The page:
Question re brms: conditional_effects

I am fitting the model below with binary y (no/yes) and 3 categorical variables.
Then I use conditional_effects and I am not sure what I am getting. Am I supposed to get predicted posterior probabilities for yes per predictor level?

fit<- brm(formula =y~ x1 + x2+x3,  
                          family = bernoulli(link = "logit"),
                          warmup = 500,
                          iter = 50000,
                          chains = 4,
                          inits= "0",
                          seed = 123,

plot(conditional_effects(fit), ask = FALSE) 

Thank you,

Can you share a screenshot of what the plot(s) looks like?

Thank you Jim
The plot produced by the code
plot(conditional_effects(fit), ask = FALSE)
is below:
effect_plots.pdf (5.9 KB)
and it does not make much sense to me but it is very likely that I am missing something or doing the wrong thing

I used different coding and produced the desired plot-see example of 1 of the plots below :

predy <- base %>%
  data_grid(year,journorder,cont_aut) %>%
  add_fitted_draws(fit) %>%
  ggplot(aes(x = .value, y = year)) +
  stat_pointinterval(.width = c( .95),color="#E7B800",point_colour="black",
                     point_size=5,shape=16) +
  coord_flip() +
  xlab("Posterior Predicted Probability") +
  scale_x_continuous(breaks = seq(0, 1, 0.1))+
  scale_y_discrete(labels=c("0" = "2017", "1" = "2018","2" = "2019", 
                            "3" = "2020",
                            "4" = "2021"))+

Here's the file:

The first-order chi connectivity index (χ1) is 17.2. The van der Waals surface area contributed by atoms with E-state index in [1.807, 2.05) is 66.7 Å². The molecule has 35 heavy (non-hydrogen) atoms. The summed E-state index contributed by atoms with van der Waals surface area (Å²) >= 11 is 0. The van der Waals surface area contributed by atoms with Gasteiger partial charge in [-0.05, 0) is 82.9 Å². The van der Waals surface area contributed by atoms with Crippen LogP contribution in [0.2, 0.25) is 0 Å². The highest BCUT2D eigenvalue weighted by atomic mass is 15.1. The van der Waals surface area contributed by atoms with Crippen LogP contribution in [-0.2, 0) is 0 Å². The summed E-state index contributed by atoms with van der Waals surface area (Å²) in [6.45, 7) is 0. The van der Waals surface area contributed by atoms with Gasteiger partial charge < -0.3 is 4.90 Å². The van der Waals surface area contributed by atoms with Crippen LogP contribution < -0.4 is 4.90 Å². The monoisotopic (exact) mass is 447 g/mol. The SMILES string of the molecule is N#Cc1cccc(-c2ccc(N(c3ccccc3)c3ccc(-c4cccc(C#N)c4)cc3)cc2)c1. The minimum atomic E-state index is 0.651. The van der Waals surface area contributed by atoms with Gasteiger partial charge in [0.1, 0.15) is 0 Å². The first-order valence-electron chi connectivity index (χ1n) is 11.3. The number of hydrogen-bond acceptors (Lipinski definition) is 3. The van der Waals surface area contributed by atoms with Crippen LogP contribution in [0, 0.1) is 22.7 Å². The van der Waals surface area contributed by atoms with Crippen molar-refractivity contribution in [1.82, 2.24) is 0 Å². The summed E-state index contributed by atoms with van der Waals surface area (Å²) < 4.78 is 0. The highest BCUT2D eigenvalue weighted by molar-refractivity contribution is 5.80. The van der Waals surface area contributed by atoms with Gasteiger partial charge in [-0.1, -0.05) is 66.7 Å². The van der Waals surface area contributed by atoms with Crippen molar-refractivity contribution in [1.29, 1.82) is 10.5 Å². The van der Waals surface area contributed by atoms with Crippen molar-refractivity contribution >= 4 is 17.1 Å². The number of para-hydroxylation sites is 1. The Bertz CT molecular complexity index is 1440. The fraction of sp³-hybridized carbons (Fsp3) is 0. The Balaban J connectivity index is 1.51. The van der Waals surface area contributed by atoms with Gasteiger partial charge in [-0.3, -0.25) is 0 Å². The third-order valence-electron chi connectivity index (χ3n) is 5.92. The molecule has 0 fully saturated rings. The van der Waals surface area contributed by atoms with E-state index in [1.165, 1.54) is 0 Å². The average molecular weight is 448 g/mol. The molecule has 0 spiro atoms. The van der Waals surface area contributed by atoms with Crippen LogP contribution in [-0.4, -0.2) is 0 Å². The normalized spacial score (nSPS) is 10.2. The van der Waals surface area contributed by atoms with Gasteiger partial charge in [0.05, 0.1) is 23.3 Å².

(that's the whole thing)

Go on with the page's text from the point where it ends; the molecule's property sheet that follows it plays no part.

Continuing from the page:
the 3 desired plots combined
effects.pdf (6.6 KB)
thank you,

Something like this is what you would get, but from my understanding of conditional_effects() it is often going to plot the value of each predictor only at the reference class of the other predictors (so e.g., for that journorder plot among the 3 conditional effects plots, it is probably actually plotting the different levels of journal order at whatever is the reference class for the other two variables. I’m not 100% sure about that though).

If you want to see predictions I would suggest checking out the function posterior_epred(). You could specify as the newdata argument a tibble that contains all combinations of the different predictors (e.g., by using expand_grid(“journorder” = c(1, 2, 3, 4, 5), “cont_auth” = bla bla…) ). The output of posterior_epred will be a matrix that has the posterior distribution for the predicted values of each variable at each level of the other variables.

You might also be interested to see if the package emmeans works with binomial outcomes in brms, as it is a handy way of generating marginal effects estimates.

Apologies if this is no help, and feel free to ignore if that last bit of code you did already solved your issue!

Thank you Jim
I think I have solved my problem but I will check also your suggestion